Quick update from the Australian content processing vendor SSAP or Semantic Software Asia Pacific Limited. The company’s Semantiro platform now supports the new Ontocuro tool.

Semantiro is a platform which “promises the ability to enrich the semantics of data collected from disparate data sources, and enables a computer to understand its context and meaning,” according to “Semantic Software Announces Artificial Intelligence Offering.”

I learned:

Ontocuro is the first suite of core components to be released under the Semantiro platform. These bespoke components will allow users to safely prune unwanted concepts and axioms; validate existing, new or refined ontologies; and import, store and share these ontologies via the Library.

The company’s approach is to leapfrog the complex interfaces other indexing and data tagging tools impose on the user. The company’s Web site for Ontocuro is at this link.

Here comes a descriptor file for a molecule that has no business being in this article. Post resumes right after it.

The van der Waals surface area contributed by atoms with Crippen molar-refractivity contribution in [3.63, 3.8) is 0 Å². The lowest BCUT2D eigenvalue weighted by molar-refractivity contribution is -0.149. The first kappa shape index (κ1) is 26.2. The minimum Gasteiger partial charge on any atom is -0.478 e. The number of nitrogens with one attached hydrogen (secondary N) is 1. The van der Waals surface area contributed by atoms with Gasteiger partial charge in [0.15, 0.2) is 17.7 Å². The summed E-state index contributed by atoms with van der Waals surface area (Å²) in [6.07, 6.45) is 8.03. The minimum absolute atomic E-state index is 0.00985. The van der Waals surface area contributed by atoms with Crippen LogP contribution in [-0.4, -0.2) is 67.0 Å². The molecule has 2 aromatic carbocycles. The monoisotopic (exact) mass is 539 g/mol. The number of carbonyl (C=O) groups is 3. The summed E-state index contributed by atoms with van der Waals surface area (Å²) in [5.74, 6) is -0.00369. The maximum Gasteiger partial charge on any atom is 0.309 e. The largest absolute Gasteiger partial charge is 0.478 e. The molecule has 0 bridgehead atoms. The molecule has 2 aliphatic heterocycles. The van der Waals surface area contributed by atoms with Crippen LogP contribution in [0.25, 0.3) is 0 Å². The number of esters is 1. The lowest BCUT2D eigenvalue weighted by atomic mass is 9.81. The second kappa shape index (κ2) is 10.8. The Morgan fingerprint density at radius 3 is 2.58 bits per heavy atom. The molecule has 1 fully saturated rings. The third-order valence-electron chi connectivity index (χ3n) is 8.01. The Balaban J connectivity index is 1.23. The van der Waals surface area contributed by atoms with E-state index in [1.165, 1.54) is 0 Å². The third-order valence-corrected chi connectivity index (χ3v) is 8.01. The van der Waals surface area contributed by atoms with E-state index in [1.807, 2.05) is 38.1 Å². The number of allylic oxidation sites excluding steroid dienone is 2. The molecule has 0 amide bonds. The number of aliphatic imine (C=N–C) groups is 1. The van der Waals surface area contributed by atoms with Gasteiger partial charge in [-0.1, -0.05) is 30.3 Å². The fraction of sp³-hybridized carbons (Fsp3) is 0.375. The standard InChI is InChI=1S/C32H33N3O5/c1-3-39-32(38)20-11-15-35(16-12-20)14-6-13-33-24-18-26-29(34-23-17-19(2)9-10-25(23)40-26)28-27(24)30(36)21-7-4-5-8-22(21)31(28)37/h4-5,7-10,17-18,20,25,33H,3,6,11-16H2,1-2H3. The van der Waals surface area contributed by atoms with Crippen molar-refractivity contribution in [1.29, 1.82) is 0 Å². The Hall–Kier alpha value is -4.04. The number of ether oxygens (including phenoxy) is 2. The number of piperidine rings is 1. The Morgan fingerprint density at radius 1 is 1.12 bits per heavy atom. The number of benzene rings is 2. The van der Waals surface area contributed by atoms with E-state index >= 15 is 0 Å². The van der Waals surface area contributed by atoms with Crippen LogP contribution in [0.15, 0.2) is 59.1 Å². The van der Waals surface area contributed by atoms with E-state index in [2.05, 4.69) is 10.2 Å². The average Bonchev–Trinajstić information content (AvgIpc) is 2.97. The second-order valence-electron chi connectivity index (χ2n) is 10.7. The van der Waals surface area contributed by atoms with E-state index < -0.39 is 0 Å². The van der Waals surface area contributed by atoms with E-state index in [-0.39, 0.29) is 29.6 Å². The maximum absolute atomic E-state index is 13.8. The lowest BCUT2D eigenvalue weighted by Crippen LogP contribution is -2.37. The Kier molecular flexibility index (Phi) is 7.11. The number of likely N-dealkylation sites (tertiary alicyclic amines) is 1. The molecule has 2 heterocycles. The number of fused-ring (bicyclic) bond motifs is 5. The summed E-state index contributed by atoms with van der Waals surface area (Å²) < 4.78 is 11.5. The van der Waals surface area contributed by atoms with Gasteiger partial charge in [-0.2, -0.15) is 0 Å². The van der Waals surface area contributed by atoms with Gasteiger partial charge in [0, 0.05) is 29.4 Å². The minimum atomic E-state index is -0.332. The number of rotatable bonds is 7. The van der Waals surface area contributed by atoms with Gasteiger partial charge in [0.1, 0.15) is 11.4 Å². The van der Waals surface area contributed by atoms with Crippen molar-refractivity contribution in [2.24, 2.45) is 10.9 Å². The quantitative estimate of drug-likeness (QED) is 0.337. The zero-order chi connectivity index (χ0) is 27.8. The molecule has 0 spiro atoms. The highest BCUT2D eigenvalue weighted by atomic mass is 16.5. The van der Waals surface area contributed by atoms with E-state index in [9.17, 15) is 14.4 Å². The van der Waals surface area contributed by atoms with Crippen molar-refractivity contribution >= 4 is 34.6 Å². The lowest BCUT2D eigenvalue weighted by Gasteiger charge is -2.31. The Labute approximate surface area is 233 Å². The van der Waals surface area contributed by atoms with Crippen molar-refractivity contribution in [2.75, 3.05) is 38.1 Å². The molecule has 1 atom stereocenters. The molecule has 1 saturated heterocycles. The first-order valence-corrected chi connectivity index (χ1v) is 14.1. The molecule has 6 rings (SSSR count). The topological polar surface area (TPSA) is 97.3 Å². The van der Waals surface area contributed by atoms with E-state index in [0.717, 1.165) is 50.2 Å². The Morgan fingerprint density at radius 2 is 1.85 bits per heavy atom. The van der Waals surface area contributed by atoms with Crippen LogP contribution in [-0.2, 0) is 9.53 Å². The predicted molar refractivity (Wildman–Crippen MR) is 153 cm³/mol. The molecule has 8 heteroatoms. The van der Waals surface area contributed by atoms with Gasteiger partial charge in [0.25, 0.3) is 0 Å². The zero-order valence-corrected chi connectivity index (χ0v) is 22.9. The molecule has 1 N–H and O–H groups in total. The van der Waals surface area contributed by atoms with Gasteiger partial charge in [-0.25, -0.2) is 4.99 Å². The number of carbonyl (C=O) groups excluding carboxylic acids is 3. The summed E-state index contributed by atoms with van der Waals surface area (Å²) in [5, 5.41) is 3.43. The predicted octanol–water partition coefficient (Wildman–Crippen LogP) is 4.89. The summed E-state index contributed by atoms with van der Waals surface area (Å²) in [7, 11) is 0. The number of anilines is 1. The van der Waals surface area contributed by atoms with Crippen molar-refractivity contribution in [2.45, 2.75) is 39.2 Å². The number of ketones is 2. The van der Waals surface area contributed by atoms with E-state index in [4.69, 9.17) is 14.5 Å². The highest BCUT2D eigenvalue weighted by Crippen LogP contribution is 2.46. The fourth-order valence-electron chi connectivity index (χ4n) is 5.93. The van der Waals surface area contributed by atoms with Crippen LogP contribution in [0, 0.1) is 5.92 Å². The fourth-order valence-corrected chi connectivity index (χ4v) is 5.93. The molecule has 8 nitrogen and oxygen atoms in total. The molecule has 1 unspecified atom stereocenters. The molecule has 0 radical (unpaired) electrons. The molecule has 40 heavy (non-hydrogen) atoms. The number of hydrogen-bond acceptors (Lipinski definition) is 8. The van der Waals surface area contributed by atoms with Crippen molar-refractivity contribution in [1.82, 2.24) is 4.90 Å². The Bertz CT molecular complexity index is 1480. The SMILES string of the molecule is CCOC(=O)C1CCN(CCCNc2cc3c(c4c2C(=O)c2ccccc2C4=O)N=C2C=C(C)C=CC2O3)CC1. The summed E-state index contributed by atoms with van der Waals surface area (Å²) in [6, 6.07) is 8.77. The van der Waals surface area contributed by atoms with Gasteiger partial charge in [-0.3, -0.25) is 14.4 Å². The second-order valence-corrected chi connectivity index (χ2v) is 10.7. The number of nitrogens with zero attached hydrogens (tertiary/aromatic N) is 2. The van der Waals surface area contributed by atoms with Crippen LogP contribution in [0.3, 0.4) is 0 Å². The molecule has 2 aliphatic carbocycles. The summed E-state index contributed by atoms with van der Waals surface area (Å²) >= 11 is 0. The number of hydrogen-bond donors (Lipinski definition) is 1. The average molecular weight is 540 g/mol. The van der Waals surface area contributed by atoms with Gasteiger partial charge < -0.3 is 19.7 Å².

Stephen E Arnold, October 20, 2016

Key Words and Semantic Annotation

September 27, 2016

I read “Exploiting Semantic Annotation of Content with Linked Data to Improve Searching Performance in Web Repositories.” The nub of the paper is, “Better together.” The idea is that key words work if one knows the subject and the terminology required to snag the desired information.


If not, then semantic indexing provides another path. If the conclusion seems obvious, consider that two paths are better for users. The researchers used Elasticsearch. However, the real world issue is the cost of expertise and the computational cost and time required to add another path. You can download the journal paper at this link.

Stephen E Arnold, September 27, 2016

Gleaning Insights and Advantages from Semantic Tagging for Digital Content

September 22, 2016